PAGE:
Every year, Americans mark Presidents’ Day with an orgy of auto sales, kicking-off the car-buying season. Our celebration of George Washington’s birthday is now firmly intertwined with the automobile, a testament to the powerful grip of car culture upon our civic imagination. But more than a century ago, February 22 bore a very different identity: It was Bicycle Day.
Washington’s Birthday inspired local observances in the early republic, with speeches, banquets, and parades. Not until the Gilded-Age upsurge in veneration for the founding fathers, though, were these celebrations nationally recognized. February 22nd became a federal holiday in 1885. By then, the parades had petered out. Offices were closed, stores were shuttered. The public was at leisure, with little to do.
The nation, by then, was deep in the grip of the bicycle craze. In Boston, cyclists used the public holiday to hold bicycle races before cheering throngs. Local bike stores opened their doors to entice the race-day crowds, bringing them in off the snowy streets to preview the pleasures of spring. February 22 soon marked the start of the season, the day on which bicycle retailers held open houses to show off their latest models to eager crowds. “Yesterday was bicycle day in Boston,” reported the Boston Globe in 1895.
By 1898, when the national bicycle manufacturers’ group cancelled its annual trade show, the New York Tribune spotted an opportunity. It launched a push to bring Bicycle Day to the Big Apple. Bike stores could open their doors to the public on a day when most other establishments were closed. (And, not incidentally, the Tribune would offer merchants the chance to advertise their wares in its special sixteen-page supplement.)
“The argument may be advanced that Washington’s Birthday, being a holiday, will not be the best date which could be selected,” the Tribune observed. But, it continued, the date had its advantages. Customers were contemplating new purchases, and the latest models were on the shop floors. “Washington’s Birthday, with its cessation of business usually unaccompanied by any extended ceremonies,” it concluded, provided the perfect opportunity for a sales event.
Nor was the Tribune concerned about the commercialization of the holiday. “Some riders are wondering what the immortal Father of his Country would say could he review the parade as part of his birthday celebration,” the Tribune allowed, “but it is safe to assume that he would be sure to declare, with all lovers of truth, that it was an inspiring and beautiful sight.” Others agreed. One Pennsylvania newspaper praised the Tribune for coming “to the rescue” of Washington’s Birthday, which had “fallen into innocuous desuetude, being seldom observed except by country debating societies.”
Riders prepared for the occasion, including the many women who were taking to the new hobby. “Many new gowns are already ordered and will be worn on Bicycle Day if the weather will permit,” said the Tribune. Illustrations showed one dress made of heavy cheviot, trimmed with bands of leather, and another, of black velvet, “popular for winter-wear.”
Stores competed to attract the crowds. At the Tinkham Cycle Company, for example, the Royal Hungarian Band played, bicycle bells rang, acetylene and electric lamps flashed, and visitors gawked at bikes with three, four, six, or ten seats. Every customer took home a lily bulb to plant; the owner of the handsomest and tallest flower could redeem it for a hundred-dollar bicycle come June.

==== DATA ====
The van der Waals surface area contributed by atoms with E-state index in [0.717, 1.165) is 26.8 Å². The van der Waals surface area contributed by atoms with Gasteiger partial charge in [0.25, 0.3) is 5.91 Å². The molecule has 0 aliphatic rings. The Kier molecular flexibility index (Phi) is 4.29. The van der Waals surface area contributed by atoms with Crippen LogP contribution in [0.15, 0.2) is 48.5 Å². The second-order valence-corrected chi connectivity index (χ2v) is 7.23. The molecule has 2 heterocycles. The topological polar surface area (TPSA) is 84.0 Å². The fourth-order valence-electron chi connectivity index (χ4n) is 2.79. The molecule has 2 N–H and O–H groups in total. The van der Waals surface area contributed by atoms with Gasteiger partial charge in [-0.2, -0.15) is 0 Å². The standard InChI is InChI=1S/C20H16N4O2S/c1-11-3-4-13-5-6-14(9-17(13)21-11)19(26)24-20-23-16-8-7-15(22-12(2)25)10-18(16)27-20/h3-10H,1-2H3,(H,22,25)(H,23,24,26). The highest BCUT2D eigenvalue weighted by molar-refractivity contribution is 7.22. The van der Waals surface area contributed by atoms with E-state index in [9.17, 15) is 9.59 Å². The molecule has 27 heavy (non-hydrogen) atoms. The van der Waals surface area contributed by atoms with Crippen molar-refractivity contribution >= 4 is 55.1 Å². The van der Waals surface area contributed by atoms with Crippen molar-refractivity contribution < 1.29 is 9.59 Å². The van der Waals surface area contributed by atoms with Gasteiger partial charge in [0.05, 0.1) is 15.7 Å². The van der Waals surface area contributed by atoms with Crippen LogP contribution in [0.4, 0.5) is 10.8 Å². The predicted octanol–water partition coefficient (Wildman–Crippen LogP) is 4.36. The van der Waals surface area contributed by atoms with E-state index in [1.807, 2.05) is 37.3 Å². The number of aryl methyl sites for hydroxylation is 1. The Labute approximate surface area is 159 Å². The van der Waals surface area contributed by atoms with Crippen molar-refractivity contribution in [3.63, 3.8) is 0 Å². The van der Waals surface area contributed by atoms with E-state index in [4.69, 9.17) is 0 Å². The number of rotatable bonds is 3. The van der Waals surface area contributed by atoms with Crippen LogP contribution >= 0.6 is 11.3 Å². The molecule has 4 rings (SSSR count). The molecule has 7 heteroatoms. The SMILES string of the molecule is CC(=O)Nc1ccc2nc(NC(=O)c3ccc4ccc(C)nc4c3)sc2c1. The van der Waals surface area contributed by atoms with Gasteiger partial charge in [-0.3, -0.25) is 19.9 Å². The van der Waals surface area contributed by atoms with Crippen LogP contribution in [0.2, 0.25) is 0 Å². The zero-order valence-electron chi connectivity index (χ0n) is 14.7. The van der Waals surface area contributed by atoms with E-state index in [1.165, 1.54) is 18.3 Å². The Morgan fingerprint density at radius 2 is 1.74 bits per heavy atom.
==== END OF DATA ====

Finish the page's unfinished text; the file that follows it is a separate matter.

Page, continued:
For several years, the birthday of our first president continued to be observed as Bicycle Day. But after 1900, the bicycle craze abated. Enterprising dealers shifted into newer, more fashionable product lines. Motorcycle stores sprang up between the bike shops, and within a decade, car dealers followed.
And as bicycle-sellers expanded into new product lines, or purveyors of internal-combustion engines moved in alongside them, they adapted their custom of inaugurating the product year every February 22. “The motorcycle people have been open on Washington’s Birthday ever since the day of the bicycle,” wrote the Boston Globe. Auto dealers draped their storefronts in red, white and blue bunting, or pegged their promotions to the first president, wrapping their products in patriotic gauze.
Over the years, the origins of the event became obscured. An early draft of the Uniform Holidays Act of 1971 proposed changing the name of the holiday to Presidents’ Day, which is what a number of states already called it. Although that proposal was stricken from the final bill, the name itself was widely adopted. And many commentators, watching the parade of car-dealer ads every Presidents’ Day, linked such promotions to the broader eclipse of the first president’s birthday.
The holiday works. Every Presidents’ Day weekend, car sales surge by 25 percent.
In some ways, the commercialization of the holiday parallels the conversion of America into a consumers’ republic. Americans gave expression to their freedom by purchasing what they wanted, and above all, by buying devices that promised personal liberty. Bicycles once promised to usher in an age of personal rapid transit, freeing Americans to go wherever they chose. In the twentieth century, cars did the same. And now, in the twenty-first, bike sales are back.
"When the birthday of Washington shall be forgotten,” President James Buchanan said, “liberty will have perished from the earth.” He need not have feared. So long as Americans are still buying wheeled vehicles, they won’t forget the father of our country.
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